Infographic: Social media comparison

A nifty infographic has been doing the rounds online recently, outlining six of the most popular social media channels, their advantages and how they can be used. It was created by Leverage New Age Media, appearing on its blog in December 2013. While it doesn’t go into a huge amount of detail of each channel, it’s a great snapshot for anyone looking for top line information and a basic comparison of Pinterest, Twitter, Facebook, Instagram, Google+ and LinkedIn.

Social infographic 2

TEDx Manchester; something to think about

On Sunday morning I was up bright and early to go to the TEDx Manchester event. There were 16 speakers lined up throughout the day who covered a variety of topics ranging from the importance of creative writing for children to how to make a fortune with stocks and shares.

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For those of you not familiar with TED – it is a not for profit organisation which is “devoted to ideas worth spreading” and stands for Technology, Entertainment, Design. It was set up 30 years ago and the principle behind TED is to invite experts and professionals from a variety of fields to talk to an audience for 18 minutes or less on their chosen subject. There are some fab TED talks available to watch on the website, and there is also a podcast as well.

TED has evolved over the years and now all over the world there are TEDx groups and events, with the ‘x’ standing for “independently organised”.

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During the morning session which I attended, my favourite speaker was Hannah Mosley; a Manchester tattooist who told us about how an interview she gave to a tabloid journalist was intentionally misconstrued to fit the journalist’s own agenda. The main message behind Hannah’s talk was that we need to remember to have a critical (and cynical) eye and ear when consuming media; why is the person in the story being portrayed in a certain way? How is the journalist trying to make me feel? What are they attempting to make me think?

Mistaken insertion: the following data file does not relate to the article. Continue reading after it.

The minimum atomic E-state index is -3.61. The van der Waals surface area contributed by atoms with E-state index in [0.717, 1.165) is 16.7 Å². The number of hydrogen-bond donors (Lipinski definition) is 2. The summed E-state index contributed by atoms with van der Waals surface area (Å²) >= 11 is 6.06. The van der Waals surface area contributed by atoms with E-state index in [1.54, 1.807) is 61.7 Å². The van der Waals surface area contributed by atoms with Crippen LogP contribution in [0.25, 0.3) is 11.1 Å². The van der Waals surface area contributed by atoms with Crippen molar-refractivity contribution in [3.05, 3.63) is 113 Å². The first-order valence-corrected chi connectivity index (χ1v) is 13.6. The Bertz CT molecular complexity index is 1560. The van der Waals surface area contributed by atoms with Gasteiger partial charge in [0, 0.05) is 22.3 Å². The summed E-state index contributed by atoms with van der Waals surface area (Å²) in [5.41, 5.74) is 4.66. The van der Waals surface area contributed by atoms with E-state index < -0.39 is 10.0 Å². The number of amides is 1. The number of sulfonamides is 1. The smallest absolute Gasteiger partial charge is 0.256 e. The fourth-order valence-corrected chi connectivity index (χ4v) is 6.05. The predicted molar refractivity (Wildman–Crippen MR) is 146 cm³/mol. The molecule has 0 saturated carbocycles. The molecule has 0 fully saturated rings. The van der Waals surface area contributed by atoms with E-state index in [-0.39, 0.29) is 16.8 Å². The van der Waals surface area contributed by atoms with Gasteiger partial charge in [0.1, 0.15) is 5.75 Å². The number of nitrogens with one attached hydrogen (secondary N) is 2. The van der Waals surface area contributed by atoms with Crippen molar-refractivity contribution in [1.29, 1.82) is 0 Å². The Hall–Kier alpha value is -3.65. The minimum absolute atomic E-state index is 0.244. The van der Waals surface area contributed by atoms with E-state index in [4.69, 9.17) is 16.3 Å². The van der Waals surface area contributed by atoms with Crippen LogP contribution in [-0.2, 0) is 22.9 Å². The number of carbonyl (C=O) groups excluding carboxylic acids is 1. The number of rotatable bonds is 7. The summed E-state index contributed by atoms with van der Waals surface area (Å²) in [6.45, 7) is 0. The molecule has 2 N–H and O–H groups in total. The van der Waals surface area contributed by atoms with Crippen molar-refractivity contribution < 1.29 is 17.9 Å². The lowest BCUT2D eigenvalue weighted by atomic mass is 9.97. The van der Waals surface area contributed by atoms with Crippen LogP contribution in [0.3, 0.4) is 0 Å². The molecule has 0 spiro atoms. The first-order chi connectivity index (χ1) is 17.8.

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While the idea that the media greatly influences what and how we think isn’t a new concept, Hannah’s account of her own experience gave it a fresh feel and reinforced the importance of keeping an open mind and questioning how information is presented to us.

As someone who is trained in journalism and has worked in PR for six years, I like to think I have just the right level of scepticism when it comes to consuming information from the media, but on a regular basis I find myself saying in conversation: “Well I read an article on X, Y and Z and it said such and such, so this means blah blah blah (and also that I’m a five minute expert on a topic I actually know zero about)”. So it was a welcome reminder from Hannah, and an enjoyable 18 minute talk.

140 character creations – how to take inspiration from Twitter

Where do you get your inspiration from? Sat on an early morning train going to work? Walking through the woods with your dog? Listening to a thought-provoking interview on the radio? Or what about perusing your Twitter timeline?

Buzzfeed introduced me to @DrawnYourTweet – an anonymous tweeter who illustrates people’s tweets. From gravity beds to Mr Potato Head’s derrière, the sketches show a variety of topics, events and random thoughts in a quirky way.

Insp 1

 

Insp 2

 

Insp 3

 

But this isn’t the first artist to take inspiration from Twitter. 

The Tumblr feed, Twitter: The Comic, pulls together comic strips created from tweets. It’s organised by @VectorBelly, who also illustrates some of the comics, and contains images from other artists too.

Insp 6

Insp 7

As well as creative bods taking inspiration from various 140 character posts, businesses have also looked to the social network to find ways to generate original content to share with their online communities.